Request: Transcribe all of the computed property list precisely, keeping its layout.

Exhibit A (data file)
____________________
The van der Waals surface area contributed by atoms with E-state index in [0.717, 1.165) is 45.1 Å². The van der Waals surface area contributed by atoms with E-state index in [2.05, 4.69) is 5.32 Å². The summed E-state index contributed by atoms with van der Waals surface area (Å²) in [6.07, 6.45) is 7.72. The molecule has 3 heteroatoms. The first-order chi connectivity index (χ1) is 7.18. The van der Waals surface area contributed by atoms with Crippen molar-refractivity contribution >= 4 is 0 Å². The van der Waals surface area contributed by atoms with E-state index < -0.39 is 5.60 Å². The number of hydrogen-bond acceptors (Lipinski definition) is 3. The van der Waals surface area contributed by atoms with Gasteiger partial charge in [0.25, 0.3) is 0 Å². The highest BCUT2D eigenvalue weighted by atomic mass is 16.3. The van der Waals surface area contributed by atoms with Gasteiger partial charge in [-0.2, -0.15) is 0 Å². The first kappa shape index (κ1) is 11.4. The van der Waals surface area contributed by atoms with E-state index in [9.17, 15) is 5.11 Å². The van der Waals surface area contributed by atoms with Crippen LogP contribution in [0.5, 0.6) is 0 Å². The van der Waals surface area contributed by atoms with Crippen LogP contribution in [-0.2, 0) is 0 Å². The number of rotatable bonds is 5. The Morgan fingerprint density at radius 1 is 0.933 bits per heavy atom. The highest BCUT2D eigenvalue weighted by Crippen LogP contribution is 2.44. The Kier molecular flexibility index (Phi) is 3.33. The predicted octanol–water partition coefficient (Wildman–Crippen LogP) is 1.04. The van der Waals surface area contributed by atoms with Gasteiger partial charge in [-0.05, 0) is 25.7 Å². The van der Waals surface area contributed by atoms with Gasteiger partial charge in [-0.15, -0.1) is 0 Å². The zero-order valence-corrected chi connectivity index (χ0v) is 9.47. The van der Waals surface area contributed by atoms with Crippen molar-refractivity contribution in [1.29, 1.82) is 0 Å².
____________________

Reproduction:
The van der Waals surface area contributed by atoms with E-state index in [0.717, 1.165) is 45.1 Å². The van der Waals surface area contributed by atoms with E-state index in [2.05, 4.69) is 5.32 Å². The summed E-state index contributed by atoms with van der Waals surface area (Å²) in [6.07, 6.45) is 7.72. The molecule has 3 heteroatoms. The first-order chi connectivity index (χ1) is 7.18. The van der Waals surface area contributed by atoms with Crippen molar-refractivity contribution >= 4 is 0 Å². The van der Waals surface area contributed by atoms with E-state index < -0.39 is 5.60 Å². The number of hydrogen-bond acceptors (Lipinski definition) is 3. The van der Waals surface area contributed by atoms with Gasteiger partial charge in [0.25, 0.3) is 0 Å². The highest BCUT2D eigenvalue weighted by atomic mass is 16.3. The van der Waals surface area contributed by atoms with Gasteiger partial charge in [-0.2, -0.15) is 0 Å². The first kappa shape index (κ1) is 11.4. The van der Waals surface area contributed by atoms with E-state index in [9.17, 15) is 5.11 Å². The van der Waals surface area contributed by atoms with Crippen LogP contribution in [0.5, 0.6) is 0 Å². The van der Waals surface area contributed by atoms with Crippen LogP contribution in [-0.2, 0) is 0 Å². The number of rotatable bonds is 5. The Morgan fingerprint density at radius 1 is 0.933 bits per heavy atom. The highest BCUT2D eigenvalue weighted by Crippen LogP contribution is 2.44. The Kier molecular flexibility index (Phi) is 3.33. The predicted octanol–water partition coefficient (Wildman–Crippen LogP) is 1.04. The van der Waals surface area contributed by atoms with Gasteiger partial charge in [-0.05, 0) is 25.7 Å². The van der Waals surface area contributed by atoms with Gasteiger partial charge in [-0.15, -0.1) is 0 Å². The zero-order valence-corrected chi connectivity index (χ0v) is 9.47. The van der Waals surface area contributed by atoms with Crippen molar-refractivity contribution in [1.29, 1.82) is 0 Å².